This interactive tool helps school leaders and whānau to identify the strengths and needs of their school–whānau partnerships in relation to seven areas:

  1. an overview of school-whānau partnerships

  2. the school curriculum

  3. teaching and learning at school

  4. teaching and learning at home

  5. reporting

  6. day-to-day involvement in the school community

  7. special events and occasions.

Source: Ministry of Education – Ruia

Ruia

Resources and downloads

Whakapūmautia, Papakōwhaitia, Tau ana – Grasp, Embrace and Realise

This book is about teachers’ relationships and engagement with Māori learners and their whānau and iwi. Designed for teachers, it will support your work to personalise learning for, and with, Māori learners, to ensure that they enjoy educational success as Māori.

Tātaiako: Cultural competencies for teachers of Māori learners

This resource is about teachers’ relationships and engagement with Māori learners and with their whānau and iwi. Designed for teachers, it will support your work to personalise learning for, and with, Māori learners to ensure they enjoy educational success as Māori.

Ruia – Reviewing your school–whānau partnerships

This interactive tool is part of the Ruia School–Whānau Partnership resource. It will help school leaders to examine their partnerships with whānau.

Ka Hikitia – Managing for Success 2008–2012

This phase of Ka Hikitia was about changing and transforming the education system to ensure that all students have the opportunity to gain the skills and knowledge they need to realise their potential and succeed.

Accelerating Success (image)
KaHikitiaAcceleratingSuccessEnglish 1
Ka Hikitia – Accelerating Success 2013–2017

Ka Hikitia – Accelerating Success 2013–2017 is the Government’s strategy to rapidly change how education performs. It intends that all Māori students gain the skills, qualifications, and knowledge they need to succeed and to be proud in knowing who they are as Māori.

Source: Ministry of Education

Accelerating Success
Tatai Pou
Tatai Pou

An internal Ministry of Education initiative in response to the Auditor General’s report (2013) on the implementation of Ka Hikitia.  As a result, Ministry staff are now expected to meet cultural competencies in order to bring about an attitudinal shift and help them put Ka Hikitia into effect.

Tatai Pou
Tau Mai Te Reo (image)
TauMaiTeReoFullStrategy English 1
Tau Mai Te Reo – The Māori Language in Education Strategy 2013–2017

Tau Mai Te Reo expresses what the Ministry of Education and education sector agencies will do for learners of Māori language in education. This includes Māori-medium education and Māori language in English-medium settings.

Source: Ministry of Education

Tau Mai Te Reo
Ka Hikitia in Action (image)
KaHikitiaInActionOct2014 1
Ka Hikitia in Action

Ka Hikitia in Action is a series of publications that showcase the critical role that parents, whānau, and communities play in helping their children to learn. They illustrate that Māori educational success can be achieved when communities, iwi, schools, early learning centres, and  the Ministry work in collaboration – mahi tahi.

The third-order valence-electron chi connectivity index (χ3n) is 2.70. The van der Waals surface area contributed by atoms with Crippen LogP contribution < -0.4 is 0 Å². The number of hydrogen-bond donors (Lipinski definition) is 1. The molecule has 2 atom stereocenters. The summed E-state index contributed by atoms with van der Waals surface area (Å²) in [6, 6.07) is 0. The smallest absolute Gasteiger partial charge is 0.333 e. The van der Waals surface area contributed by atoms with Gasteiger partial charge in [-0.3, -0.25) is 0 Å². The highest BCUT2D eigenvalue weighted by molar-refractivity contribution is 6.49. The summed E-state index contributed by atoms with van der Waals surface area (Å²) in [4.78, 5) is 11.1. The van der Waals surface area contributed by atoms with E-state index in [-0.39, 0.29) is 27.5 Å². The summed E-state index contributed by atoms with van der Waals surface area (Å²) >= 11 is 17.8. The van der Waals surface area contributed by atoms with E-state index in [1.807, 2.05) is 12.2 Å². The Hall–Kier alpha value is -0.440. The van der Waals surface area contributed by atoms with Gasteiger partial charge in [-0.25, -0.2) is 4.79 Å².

Source: Ministry of Education

Ka Hikitia in Action
The Māori Language Bill
The Māori Language Bill 2016

Currently before parliament, this bill just passed its second reading.

The Bill affirms the status of the Māori language as:

  1. the indigenous language of New Zealand

  2. a taonga of iwi and Māori

  3. a language valued by the nation

  4. an official language of New Zealand.

Source: Te Puni Kōreri

The Māori Language Bill

Resources and downloads

Ka Hikitia – Accelerating Success 2013–2017

Ka Hikitia is a strategy to guide actions that will make a significant difference for Māori students in education for these five years and beyond. We know Māori students do much better when education reflects and values their identity, language and culture. This is a central focus within Ka Hikitia – Accelerating Success 2013–2017.

Ka Hikitia in Action web page

The Ka Hikitia in Action web page offers real-life examples of what the Māori education strategy Ka Hikitia – Accelerating Success 2013–2017 looks like when communities take the lead and turn a government strategy into community action.

Ka Hikitia in Action, Issue 1

Ka Hikitia in Action showcases the critical role that parents, whānau, and communities play in helping their children to learn. It illustrates that Māori educational success can be achieved when communities, iwi, schools, early learning centres, and the Ministry work in collaboration – mahi tahi.

Ka Hikitia in Action, Issue 2

Ka Hikitia in Action gives real-life examples of what Ka Hikitia – Accelerating Success 2013–2017 looks like when communities take the lead and turn a government strategy into community action.

The Māori Language Bill 2016

Currently before parliament, this bill just passed its second reading. It aims to affirm the importance of the Māori Language.

Tau Mai Te Reo – The Māori Language in Education Strategy 2013–2017

Tau Mai Te Reo expresses what the Ministry of Education and education sector agencies will do for learners of Māori language in education. “Māori language in education” includes Māori-medium education and Māori language in English-medium settings.

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This is a Ministry of Education initiative

Building a world-leading education system that equips all New Zealanders with the knowledge, skills, and values to be successful citizens in the 21st century.